If you'd rather learn or study chess than play it you can loose yourself in the extensive training mode that provides quick hints, comprehensive advice, in-game coaching, game analysis and blunder alert warnings. Or how about checking out more than 500 famous chess games with commentary, spanning five centuries of chess, or tackling an unlimited number of brain-teasing chess puzzles. There is something here for everyone including the kids who will be facinated with three special chess sets with whimsical animations that might just get them addicted to the game.
The graphics are sufficient. All the pieces are in 3D and you have a variety of themes, but with little animation and static photos for your competition – there really isn’t much more to be said for Chessmaster graphically.
Like the graphics, the sound takes the minimalist approach; the silence broken only by the frequent clicks and piece-sliding sounds and random brainy-sounding orchestral crescendos.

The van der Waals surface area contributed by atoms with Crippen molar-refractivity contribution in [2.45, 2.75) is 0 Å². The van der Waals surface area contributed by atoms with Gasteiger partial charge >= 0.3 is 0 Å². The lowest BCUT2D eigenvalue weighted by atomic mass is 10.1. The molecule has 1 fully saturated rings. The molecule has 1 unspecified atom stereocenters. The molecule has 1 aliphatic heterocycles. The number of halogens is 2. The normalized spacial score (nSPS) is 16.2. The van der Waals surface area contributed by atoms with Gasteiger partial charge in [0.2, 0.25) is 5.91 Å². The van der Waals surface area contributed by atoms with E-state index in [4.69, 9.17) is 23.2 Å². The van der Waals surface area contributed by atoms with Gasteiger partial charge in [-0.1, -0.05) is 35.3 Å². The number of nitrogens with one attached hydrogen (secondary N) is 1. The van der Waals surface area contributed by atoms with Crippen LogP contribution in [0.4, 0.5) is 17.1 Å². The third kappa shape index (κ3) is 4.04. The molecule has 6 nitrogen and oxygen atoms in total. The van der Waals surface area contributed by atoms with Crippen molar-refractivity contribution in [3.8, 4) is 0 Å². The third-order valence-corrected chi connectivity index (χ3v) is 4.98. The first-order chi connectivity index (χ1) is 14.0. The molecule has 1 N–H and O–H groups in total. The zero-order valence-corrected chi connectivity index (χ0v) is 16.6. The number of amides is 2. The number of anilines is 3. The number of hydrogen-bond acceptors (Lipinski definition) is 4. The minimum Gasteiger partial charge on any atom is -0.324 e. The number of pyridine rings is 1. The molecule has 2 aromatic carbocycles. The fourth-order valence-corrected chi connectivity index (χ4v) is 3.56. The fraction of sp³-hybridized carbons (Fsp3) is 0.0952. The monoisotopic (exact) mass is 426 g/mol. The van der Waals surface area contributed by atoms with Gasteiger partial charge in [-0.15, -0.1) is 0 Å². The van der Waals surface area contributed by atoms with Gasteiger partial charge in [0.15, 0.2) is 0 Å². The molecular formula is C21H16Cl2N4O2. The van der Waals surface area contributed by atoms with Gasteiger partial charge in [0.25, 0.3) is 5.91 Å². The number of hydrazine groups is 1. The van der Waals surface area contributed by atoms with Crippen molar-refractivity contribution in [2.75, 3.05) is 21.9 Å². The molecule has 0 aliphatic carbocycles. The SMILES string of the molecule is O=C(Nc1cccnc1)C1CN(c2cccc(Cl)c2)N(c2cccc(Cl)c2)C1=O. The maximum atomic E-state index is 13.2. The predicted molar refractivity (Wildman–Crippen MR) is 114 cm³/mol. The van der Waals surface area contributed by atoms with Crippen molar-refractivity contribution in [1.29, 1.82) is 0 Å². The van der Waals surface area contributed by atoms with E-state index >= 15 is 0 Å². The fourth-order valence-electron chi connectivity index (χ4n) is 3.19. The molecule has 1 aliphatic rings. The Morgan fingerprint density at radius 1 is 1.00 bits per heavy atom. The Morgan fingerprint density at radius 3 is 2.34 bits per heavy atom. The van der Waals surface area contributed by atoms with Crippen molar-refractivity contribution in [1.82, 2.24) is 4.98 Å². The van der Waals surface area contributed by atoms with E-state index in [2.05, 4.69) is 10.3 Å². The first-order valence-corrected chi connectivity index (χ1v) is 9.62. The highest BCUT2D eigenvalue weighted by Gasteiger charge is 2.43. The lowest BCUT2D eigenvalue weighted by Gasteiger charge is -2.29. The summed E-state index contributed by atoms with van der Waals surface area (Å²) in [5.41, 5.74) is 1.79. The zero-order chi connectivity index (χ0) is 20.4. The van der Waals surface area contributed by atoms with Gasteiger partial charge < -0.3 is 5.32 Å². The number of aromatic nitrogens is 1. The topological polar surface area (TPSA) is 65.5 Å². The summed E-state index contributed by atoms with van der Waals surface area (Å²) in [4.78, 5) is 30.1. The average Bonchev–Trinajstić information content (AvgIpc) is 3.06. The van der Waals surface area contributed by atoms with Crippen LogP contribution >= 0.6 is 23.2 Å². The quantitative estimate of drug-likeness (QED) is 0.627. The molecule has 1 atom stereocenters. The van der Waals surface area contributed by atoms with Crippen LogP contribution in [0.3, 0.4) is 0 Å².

At only $20, it’s an affordable chess for the Xbox with full Xbox Live support, yet marred by mediocre sound and graphics (you’ve read that somewhere before, haven’t you…). Still, if you own an Xbox, chances are you own a PC – for which there are zillion of free chess games available for download.
The Chessmaster gameplay is great, but probably not worth dropping a twenty-spot on unless you are a true chess fanatic. If the online play picked up, it would bump the value up significantly – until then, stick with the free stuff.
The game of chess is truly awesome, and the developers deserve respect for their programming skills. But in reality, putting chess on a console is like putting strawberry jelly on a garlic bagel – definitely a change from then norm, but nothing you’re going to want every morning.
As chess games go, Chessmaster is top notch. I was surprised at the challenge and excitement I felt playing Chessmaster. But after a while, it becomes work to play against the AI and until the Xbox Live portion begins to build steam, it’s not going to keep me coming back.